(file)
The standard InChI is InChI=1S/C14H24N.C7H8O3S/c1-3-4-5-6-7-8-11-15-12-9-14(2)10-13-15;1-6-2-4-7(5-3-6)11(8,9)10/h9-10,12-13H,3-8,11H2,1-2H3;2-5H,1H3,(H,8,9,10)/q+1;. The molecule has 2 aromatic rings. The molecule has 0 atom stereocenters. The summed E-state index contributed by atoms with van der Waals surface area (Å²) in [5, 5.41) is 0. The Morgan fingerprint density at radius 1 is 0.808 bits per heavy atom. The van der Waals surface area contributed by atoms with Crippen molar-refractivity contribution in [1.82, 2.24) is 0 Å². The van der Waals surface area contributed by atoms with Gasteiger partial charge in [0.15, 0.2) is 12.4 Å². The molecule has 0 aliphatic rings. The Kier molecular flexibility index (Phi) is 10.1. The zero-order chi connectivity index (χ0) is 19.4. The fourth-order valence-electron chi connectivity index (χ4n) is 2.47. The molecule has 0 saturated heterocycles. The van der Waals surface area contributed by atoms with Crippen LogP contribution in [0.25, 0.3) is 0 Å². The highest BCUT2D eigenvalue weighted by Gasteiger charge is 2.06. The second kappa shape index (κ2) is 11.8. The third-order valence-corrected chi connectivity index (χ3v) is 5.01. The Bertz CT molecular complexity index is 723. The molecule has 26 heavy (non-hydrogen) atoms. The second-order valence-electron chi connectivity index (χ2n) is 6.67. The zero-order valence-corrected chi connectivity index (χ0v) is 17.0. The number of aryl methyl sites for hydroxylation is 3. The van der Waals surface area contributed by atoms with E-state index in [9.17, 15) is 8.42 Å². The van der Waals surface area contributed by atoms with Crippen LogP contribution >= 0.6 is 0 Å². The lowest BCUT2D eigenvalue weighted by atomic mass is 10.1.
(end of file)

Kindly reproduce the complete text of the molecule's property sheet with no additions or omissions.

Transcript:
The standard InChI is InChI=1S/C14H24N.C7H8O3S/c1-3-4-5-6-7-8-11-15-12-9-14(2)10-13-15;1-6-2-4-7(5-3-6)11(8,9)10/h9-10,12-13H,3-8,11H2,1-2H3;2-5H,1H3,(H,8,9,10)/q+1;. The molecule has 2 aromatic rings. The molecule has 0 atom stereocenters. The summed E-state index contributed by atoms with van der Waals surface area (Å²) in [5, 5.41) is 0. The Morgan fingerprint density at radius 1 is 0.808 bits per heavy atom. The van der Waals surface area contributed by atoms with Crippen molar-refractivity contribution in [1.82, 2.24) is 0 Å². The van der Waals surface area contributed by atoms with Gasteiger partial charge in [0.15, 0.2) is 12.4 Å². The molecule has 0 aliphatic rings. The Kier molecular flexibility index (Phi) is 10.1. The zero-order chi connectivity index (χ0) is 19.4. The fourth-order valence-electron chi connectivity index (χ4n) is 2.47. The molecule has 0 saturated heterocycles. The van der Waals surface area contributed by atoms with Crippen LogP contribution in [0.25, 0.3) is 0 Å². The highest BCUT2D eigenvalue weighted by Gasteiger charge is 2.06. The second kappa shape index (κ2) is 11.8. The third-order valence-corrected chi connectivity index (χ3v) is 5.01. The Bertz CT molecular complexity index is 723. The molecule has 26 heavy (non-hydrogen) atoms. The second-order valence-electron chi connectivity index (χ2n) is 6.67. The zero-order valence-corrected chi connectivity index (χ0v) is 17.0. The number of aryl methyl sites for hydroxylation is 3. The van der Waals surface area contributed by atoms with E-state index in [9.17, 15) is 8.42 Å². The van der Waals surface area contributed by atoms with Crippen LogP contribution >= 0.6 is 0 Å². The lowest BCUT2D eigenvalue weighted by atomic mass is 10.1.